Movement is an essential building block for human health. The evidence is clear – an active lifestyle is associated with a plethora of health benefits; whether it’s the immediate mental clarity and exhilaration following a long run, or the long-term improvements in cardiovascular health by committing to an extra two thousand steps per day. And let us not forget that daily physical activity, in whatever form it takes, is powerfully effective at preventing and reducing the future risk of chronic disease.
Movement plays an important contribution in maintaining physical health, mental health and wellbeing. So why is it that in less than two generations, physical activity has dropped by 30% in some parts of the world?
According to the Australian Institute of Health and Welfare more than half of the Australian population aged 18-64 fail to meet the physical activity recommendations. And to make matters worse, the World Health Organisation reports that a staggering 81% of adolescents worldwide are considered insufficiently active – a pessimistic outlook for growth, developmental and overall health outcomes during the early, formative years of life.
This downward trend in physical activity is largely due to the rise in technology usage around the world. We spend more hours in front of the television, playing games on the ipad, scrolling through social media and typing away at our computers than we ever have before … and it doesn’t stop there! The introduction of home technologies and appliances, such as the microwave, refrigerator, and clothes dryer have replaced manual labour with convenience, while the ease and accessibility of high-speed public transport, cars, and Uber have led to a decline in walking and a greater increase sedentary time.
It’s safe to say that most of the modern world is built on automation, productivity and very little physical exertion.
In times like these we must remind ourselves that the human body is born to move and has evolved to perform a range of complex movements like walking, running, jumping, crawling, climbing, dancing … and the list goes on! Humans are not designed to sit for long hours slouched over an office desk.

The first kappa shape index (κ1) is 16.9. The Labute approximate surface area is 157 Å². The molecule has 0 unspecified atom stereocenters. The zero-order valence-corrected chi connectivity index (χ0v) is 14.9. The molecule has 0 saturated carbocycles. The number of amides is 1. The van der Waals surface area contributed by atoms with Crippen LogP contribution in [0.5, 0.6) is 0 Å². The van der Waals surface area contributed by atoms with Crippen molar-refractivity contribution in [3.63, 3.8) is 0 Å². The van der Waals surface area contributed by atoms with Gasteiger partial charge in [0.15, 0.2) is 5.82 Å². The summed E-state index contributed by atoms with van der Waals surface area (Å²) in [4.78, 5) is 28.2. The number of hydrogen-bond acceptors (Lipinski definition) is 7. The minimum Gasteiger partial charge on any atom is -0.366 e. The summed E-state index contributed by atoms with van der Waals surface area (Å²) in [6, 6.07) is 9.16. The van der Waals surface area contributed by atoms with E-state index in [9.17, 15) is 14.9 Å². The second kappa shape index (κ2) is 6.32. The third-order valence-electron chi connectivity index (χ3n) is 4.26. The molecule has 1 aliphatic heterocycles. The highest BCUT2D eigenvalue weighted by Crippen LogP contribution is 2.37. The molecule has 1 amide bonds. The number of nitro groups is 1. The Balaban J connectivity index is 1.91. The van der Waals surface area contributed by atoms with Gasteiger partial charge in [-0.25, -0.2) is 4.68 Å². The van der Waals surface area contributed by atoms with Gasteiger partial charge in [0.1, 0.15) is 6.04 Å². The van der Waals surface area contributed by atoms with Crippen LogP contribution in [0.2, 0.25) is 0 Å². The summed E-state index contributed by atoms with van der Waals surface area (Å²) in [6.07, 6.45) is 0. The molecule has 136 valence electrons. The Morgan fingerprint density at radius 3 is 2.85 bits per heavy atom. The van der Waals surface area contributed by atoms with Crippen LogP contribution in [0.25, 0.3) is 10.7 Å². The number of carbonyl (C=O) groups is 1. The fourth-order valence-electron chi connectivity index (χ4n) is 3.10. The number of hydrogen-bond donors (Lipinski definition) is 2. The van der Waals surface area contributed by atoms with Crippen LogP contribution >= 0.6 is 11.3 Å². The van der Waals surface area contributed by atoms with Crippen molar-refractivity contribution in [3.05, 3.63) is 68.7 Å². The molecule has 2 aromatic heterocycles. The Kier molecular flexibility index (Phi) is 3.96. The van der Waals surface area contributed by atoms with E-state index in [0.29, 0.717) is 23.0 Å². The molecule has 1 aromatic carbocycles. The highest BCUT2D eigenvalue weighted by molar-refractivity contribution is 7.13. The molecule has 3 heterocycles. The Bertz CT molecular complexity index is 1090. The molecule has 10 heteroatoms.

In the wise words of Daniel Wolpert, a world-renowned neuroscientist:
“we have a brain for one reason and one reason only –
and that’s to produce adaptable and complex movements”
Although, the term ‘physical activity’ and ‘movement’ should not be confused with ‘exercise’ – and hence this article is not a prescription for slogging yourself at the gym every day. Beyond exercise, any form of physical activity throughout the day has immense health benefits to optimise sleep, improve mental health, control weight, boost cognition, enhance cardiovascular and digestive health, reduce stress, combat disease and encourage physical longevity.
A mix of moderate-to-vigorous activity and light-intensity activity is ideal to reap the benefits, while one should focus on reducing the amount of time spent inactive.
Here are our top tips for boosting your average daily movement:
- Get off the bus one stop earlier and walk the extra distance to work or home to increase your daily step count
- Choose the stairs instead of the lift to get your heart rate up
- Stand up every 30 minutes at work to improve circulation
- Plan ‘active’ weekends with family or friends to incorporate a dynamic range of neuromuscular movements like hiking, rock-climbing, dancing or yoga
- Stretch for 20 minutes before bed or while you watch your favourite TV show to increase flexibility and range of motion
- Go for a brisk stroll around the block during your lunch break to maximise lung capacity
- Go on ‘active’ dates with your significant other to share the health benefits – why not try exploring a new part of the city or take a romantic evening stroll
- And most importantly, find a type of physical activity that brings you great joy – tango, sunset strolls, a new gym class, karate, tennis, pilates … you name it!
Here at Elanora Medical, our knowledgable health practitioners can help you incorporate more movement into your life with a personalised physical activity program. At the end of the day, we are more likely to stay active if we find ways that are congruent with our lifestyle and health needs.
This is where lifestyle medicine works it’s magic!